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A man in his 60s (64.0 kg; 161.5 cm) with a chief complaint of abdominal distension and vomiting was diagnosed with intestinal obstruction due to a transverse colon tumour by abdominal CT. Gastrointestinal endoscopy revealed a type II colon tumour of approximately 4 cm diameter, and biopsy examination revealed adenocarcinoma. There was no evident metastasis, and a laparoscopic colon resection was planned. Written consent was obtained to report the case. After inserting an infusion catheter in the epidural space from the T9-T10 interspace, general anaesthesia was administered using propofol, remifentanil, fentanyl and rocuronium. The operation time was 451 min, and the patient was in a head-down position for approximately 6 h.
He complained of left shoulder pain after being awakened. We diagnosed that the pressure of the shoulder pad, holding the position during surgery, caused the postlaparoscopic shoulder pain (PLSP). We produced trigger point injections with 10 mL of 1% xylocaine, but PLSP was not relieved.
On postoperative day 1, the pain was still severe but was relieved when the patient was in a sitting or standing position. X-rays in the supine position show that the drain is in contact with the diaphragm (figure 1). We diagnosed that the drain under the left diaphragm caused left shoulder pain due to referred pain. The pain resolved immediately after removing the drain.
PLSP is a common complication. In many cases, prolonged pressure on the shoulder is the cause, but the referred pain mediated by the diaphragmatic nerve should be considered. Phrenic innervation (C3-C5) is placed on the central diaphragmatic pleura and the mediastinal pleura, while the supraclavicular nerve (C3-C4) conducts sensory input from the acromium process. Pain occurs in the scapula with stimulating the phrenic nerve. PLSP after laparoscopic cholecystectomy has been reported to be improved by diaphragmatic nerve block without respiratory depression.1 Previous reports of PLSP focused on stimulating the diaphragmatic nerve by carbon dioxide inflation,2–4 but we should remember that drains can also stimulate the diaphragmatic nerve. If the patient complains of shoulder pain where the drain is under the diaphragm, we recommend that the patient be placed in a standing or sitting position and see if the pain goes away.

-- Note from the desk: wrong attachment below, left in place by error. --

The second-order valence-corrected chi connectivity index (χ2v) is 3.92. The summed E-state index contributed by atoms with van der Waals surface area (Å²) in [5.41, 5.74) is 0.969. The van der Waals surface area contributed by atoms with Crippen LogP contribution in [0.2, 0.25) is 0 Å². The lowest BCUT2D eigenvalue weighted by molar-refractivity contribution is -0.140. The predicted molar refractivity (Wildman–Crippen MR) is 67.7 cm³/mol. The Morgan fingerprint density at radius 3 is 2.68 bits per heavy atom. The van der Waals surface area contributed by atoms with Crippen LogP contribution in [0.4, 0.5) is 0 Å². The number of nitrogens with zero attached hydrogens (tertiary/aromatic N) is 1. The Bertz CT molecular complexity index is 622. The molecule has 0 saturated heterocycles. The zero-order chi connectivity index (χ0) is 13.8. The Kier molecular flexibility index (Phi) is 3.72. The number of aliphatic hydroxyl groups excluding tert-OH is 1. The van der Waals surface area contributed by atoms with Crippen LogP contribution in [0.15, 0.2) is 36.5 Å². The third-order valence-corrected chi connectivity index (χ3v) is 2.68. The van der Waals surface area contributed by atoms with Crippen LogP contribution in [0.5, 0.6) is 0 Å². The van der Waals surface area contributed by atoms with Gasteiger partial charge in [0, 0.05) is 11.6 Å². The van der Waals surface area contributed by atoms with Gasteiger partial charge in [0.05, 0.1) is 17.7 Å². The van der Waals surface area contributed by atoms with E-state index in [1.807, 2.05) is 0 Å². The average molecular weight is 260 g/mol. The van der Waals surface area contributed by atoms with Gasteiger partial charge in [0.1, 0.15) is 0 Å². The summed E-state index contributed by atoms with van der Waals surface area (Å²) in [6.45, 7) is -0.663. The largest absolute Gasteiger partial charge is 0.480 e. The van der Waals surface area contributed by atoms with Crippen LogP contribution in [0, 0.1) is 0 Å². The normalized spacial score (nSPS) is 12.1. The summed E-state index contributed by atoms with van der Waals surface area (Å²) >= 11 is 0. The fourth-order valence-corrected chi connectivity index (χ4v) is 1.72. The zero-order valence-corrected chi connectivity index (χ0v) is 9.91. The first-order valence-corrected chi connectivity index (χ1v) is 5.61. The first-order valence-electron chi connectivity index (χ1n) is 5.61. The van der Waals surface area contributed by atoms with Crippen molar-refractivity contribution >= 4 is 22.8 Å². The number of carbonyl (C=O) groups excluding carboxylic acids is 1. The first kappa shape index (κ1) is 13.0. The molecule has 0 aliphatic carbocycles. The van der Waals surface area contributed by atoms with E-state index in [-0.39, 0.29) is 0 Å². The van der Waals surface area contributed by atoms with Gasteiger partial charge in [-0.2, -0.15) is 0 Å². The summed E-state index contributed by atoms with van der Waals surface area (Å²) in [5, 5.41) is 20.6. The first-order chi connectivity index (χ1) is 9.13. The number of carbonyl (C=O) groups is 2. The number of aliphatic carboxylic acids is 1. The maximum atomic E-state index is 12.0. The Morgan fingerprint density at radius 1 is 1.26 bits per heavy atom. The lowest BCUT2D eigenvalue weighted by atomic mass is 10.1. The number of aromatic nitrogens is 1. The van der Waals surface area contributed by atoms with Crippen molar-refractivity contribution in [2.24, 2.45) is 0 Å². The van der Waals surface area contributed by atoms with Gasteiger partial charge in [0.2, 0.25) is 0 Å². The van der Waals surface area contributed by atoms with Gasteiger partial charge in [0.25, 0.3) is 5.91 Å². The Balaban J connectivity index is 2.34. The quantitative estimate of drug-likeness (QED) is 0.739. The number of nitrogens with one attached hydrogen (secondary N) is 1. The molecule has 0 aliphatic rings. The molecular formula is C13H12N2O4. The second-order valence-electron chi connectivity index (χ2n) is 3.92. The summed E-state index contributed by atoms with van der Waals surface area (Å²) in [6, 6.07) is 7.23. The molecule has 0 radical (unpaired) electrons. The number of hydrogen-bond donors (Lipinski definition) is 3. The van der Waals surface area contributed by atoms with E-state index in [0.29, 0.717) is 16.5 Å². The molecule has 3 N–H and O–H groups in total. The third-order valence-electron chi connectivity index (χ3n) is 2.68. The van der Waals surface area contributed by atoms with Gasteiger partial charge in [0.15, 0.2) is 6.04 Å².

Direct compression is not always the cause of shoulder pain after laparoscopic surgery performed in a prolonged head-down position.
Pneumoperitoneum and subdiaphragmatic drains have been noted to stimulate the diaphragmatic nerve and trigger shoulder pain.
If the drain under the diaphragm irritates the diaphragmatic nerve and triggers shoulder pain, it can be diagnosed because the symptoms improve when the patient is in a standing or sitting position.
Patient consent for publication
Contributors YS: This author wrote the main manuscript and managed the patient in the operating room. HY: This author managed the surgery. KN: This author supervised this report.
Funding The authors have not declared a specific grant for this research from any funding agency in the public, commercial or not-for-profit sectors.
Case reports provide a valuable learning resource for the scientific community and can indicate areas of interest for future research. They should not be used in isolation to guide treatment choices or public health policy.
Competing interests None declared.
Provenance and peer review Not commissioned; externally peer reviewed.